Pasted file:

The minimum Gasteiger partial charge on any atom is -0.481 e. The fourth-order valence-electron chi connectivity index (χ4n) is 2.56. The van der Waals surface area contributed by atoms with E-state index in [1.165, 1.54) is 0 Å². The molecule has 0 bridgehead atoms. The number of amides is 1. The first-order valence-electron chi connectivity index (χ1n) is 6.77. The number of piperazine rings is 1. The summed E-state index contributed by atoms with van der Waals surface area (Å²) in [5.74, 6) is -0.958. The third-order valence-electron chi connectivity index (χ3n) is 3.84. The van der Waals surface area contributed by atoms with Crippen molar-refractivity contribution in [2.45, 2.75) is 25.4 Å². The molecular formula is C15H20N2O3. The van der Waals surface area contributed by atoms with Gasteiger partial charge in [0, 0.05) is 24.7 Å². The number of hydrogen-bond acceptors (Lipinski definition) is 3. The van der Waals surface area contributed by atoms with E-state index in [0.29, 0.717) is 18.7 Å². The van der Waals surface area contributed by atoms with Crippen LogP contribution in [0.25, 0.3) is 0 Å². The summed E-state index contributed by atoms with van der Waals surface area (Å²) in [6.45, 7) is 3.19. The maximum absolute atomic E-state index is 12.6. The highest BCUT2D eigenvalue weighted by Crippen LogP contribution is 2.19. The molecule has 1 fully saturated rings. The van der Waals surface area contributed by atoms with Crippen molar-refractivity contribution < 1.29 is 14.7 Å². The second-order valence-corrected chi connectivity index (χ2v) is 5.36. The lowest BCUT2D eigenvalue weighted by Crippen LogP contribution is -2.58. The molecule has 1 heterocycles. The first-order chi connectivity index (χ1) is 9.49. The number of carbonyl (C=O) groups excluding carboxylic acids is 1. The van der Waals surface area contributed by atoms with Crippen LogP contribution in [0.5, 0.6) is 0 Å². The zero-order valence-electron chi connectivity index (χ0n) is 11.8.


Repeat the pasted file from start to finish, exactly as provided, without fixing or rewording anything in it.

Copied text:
The minimum Gasteiger partial charge on any atom is -0.481 e. The fourth-order valence-electron chi connectivity index (χ4n) is 2.56. The van der Waals surface area contributed by atoms with E-state index in [1.165, 1.54) is 0 Å². The molecule has 0 bridgehead atoms. The number of amides is 1. The first-order valence-electron chi connectivity index (χ1n) is 6.77. The number of piperazine rings is 1. The summed E-state index contributed by atoms with van der Waals surface area (Å²) in [5.74, 6) is -0.958. The third-order valence-electron chi connectivity index (χ3n) is 3.84. The van der Waals surface area contributed by atoms with Crippen molar-refractivity contribution in [2.45, 2.75) is 25.4 Å². The molecular formula is C15H20N2O3. The van der Waals surface area contributed by atoms with Gasteiger partial charge in [0, 0.05) is 24.7 Å². The number of hydrogen-bond acceptors (Lipinski definition) is 3. The van der Waals surface area contributed by atoms with E-state index in [0.29, 0.717) is 18.7 Å². The van der Waals surface area contributed by atoms with Crippen LogP contribution in [0.25, 0.3) is 0 Å². The summed E-state index contributed by atoms with van der Waals surface area (Å²) in [6.45, 7) is 3.19. The maximum absolute atomic E-state index is 12.6. The highest BCUT2D eigenvalue weighted by Crippen LogP contribution is 2.19. The molecule has 1 fully saturated rings. The van der Waals surface area contributed by atoms with Crippen molar-refractivity contribution < 1.29 is 14.7 Å². The second-order valence-corrected chi connectivity index (χ2v) is 5.36. The lowest BCUT2D eigenvalue weighted by Crippen LogP contribution is -2.58. The molecule has 1 heterocycles. The first-order chi connectivity index (χ1) is 9.49. The number of carbonyl (C=O) groups excluding carboxylic acids is 1. The van der Waals surface area contributed by atoms with Crippen LogP contribution in [0.5, 0.6) is 0 Å². The zero-order valence-electron chi connectivity index (χ0n) is 11.8.